Vexier, from the Latin “vexare,” meaning to plague or to irritate, or from the German “Vexierbild,” meaning a flipped image, or even a puzzle game in some dialects. What does all this have to do with the newest release from Switzerland’s doomgaze golden children E-L-R? A lot, actually. While I wouldn’t say this album is going to plague you, the idea behind it is that it should vex you a little bit. It should get under your skin and make you want to unwrap more layers, make a couple more moves to solving the puzzle, try to piece out the original from the image.
Formed in the town of Bern back in 2016 by the mysterious duo of bassist/vocalist I.R. and guitarist/co-vocalist S.M. (this is a band that sure loves their acronyms, huh?), the duo quickly became a trio with the addition of drummer M.K., and with that they released their debut Mænad, which quickly garnished them with accolades aplenty. These critical and commercial successes eventually led them to opening slots on tours with the likes of Amenra, Hangman’s Chair and Dark Buddha Rising. Of course, all of that came to a halt right around two years ago, but in that time, the trio decided to take their time with Mænad’s follow up and really hone their craft, because what else can you do? When the time came for Vexier to see the light of day, they didn’t even have to leave Bern to get the job done. The end result is something much more expansive and textural than their debut, while still retaining their signature blend of slow and heavy, doom-laden psychedelia with plenty of post-metal flair. It is quite a nice sweet spot between the hypnotic, transportive post-metal/-gaze style that I almost instantly gravitate towards, but without sacrificing any of the heaviness that is inherent with doom. Rounding out the sound, the band even includes subtle field recordings of their home country, which pop in and out in between the crushing riffs and pounding drums.
Ultimately, Vexier is an album that was recorded with the intention of leaving a lot to be uncovered from under the surface. The absolute drenching of the sound in layers of distortion and reverb seems to fill up every cubic inch of sonic volume, and at first it seems like the only thing there to focus on is the wash of guitars. However, by design, repeated listens are crucial to getting the most out of Vexier, as each new listen conveys a hidden melody that slipped by the first time around or a cool passage that, while not lost, may have passed by unnoticed at first. Not that there isn’t a lot to appreciate in the immediate. Right off the bat, the thing that E-L-R does superbly is incorporate tension and release into their riffs and chord progressions. I feel like the connotation of post-metal or anything-gaze is that it has to be overly sweet and beautiful, so it’s really refreshing to see a band like E-L-R embrace a little bit of chaos and discord while still keeping that sense of melody intact. The little bends in guitar lines that are just slightly off or the chords that clash just the right amount are what I think separates Vexier from others in the same pack. E-L-R have a really wonderful sense of dynamics and feel, which they use to great effect in successfully stretching one or two musical ideas into an eight-to-twelve-minute song multiple times on the album. It’s definitely a testament to the work they put into their songwriting skills while holed up unable to tour, and it gives even more little hidden nuggets to seek out and discover over the course of multiple listens.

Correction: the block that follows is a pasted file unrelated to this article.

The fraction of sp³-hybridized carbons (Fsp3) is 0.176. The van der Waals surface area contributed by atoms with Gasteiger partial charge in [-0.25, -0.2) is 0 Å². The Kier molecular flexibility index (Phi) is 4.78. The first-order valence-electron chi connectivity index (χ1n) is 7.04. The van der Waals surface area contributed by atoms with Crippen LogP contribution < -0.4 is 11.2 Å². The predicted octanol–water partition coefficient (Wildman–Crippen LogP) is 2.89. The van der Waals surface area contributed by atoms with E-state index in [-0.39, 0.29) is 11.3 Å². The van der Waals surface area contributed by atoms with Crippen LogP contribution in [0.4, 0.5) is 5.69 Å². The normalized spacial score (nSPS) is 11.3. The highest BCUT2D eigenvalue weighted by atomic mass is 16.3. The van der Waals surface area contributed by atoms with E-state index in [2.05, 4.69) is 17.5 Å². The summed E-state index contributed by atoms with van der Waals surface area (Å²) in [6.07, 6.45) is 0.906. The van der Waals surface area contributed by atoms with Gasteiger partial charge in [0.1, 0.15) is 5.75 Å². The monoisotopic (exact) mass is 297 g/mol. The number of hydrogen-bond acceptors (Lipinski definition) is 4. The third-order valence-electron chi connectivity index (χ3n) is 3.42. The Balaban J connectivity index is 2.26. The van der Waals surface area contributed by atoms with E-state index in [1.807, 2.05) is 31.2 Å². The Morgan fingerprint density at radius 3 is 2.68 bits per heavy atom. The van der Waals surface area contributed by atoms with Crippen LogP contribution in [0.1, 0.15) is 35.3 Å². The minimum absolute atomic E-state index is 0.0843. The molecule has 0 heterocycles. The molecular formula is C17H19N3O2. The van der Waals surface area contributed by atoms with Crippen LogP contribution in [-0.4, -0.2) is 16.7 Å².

Vexier is a strong showing from a group that clearly is honing in on a unique niche in the world. There isn’t a whole lot out there that sounds exactly like E-L-R, and it seems like they’re just getting started. While Vexier does leave them with a lot of room to grow still, this is an album that is going to keep people occupied for quite a while, just trying to solve that puzzle once and for all.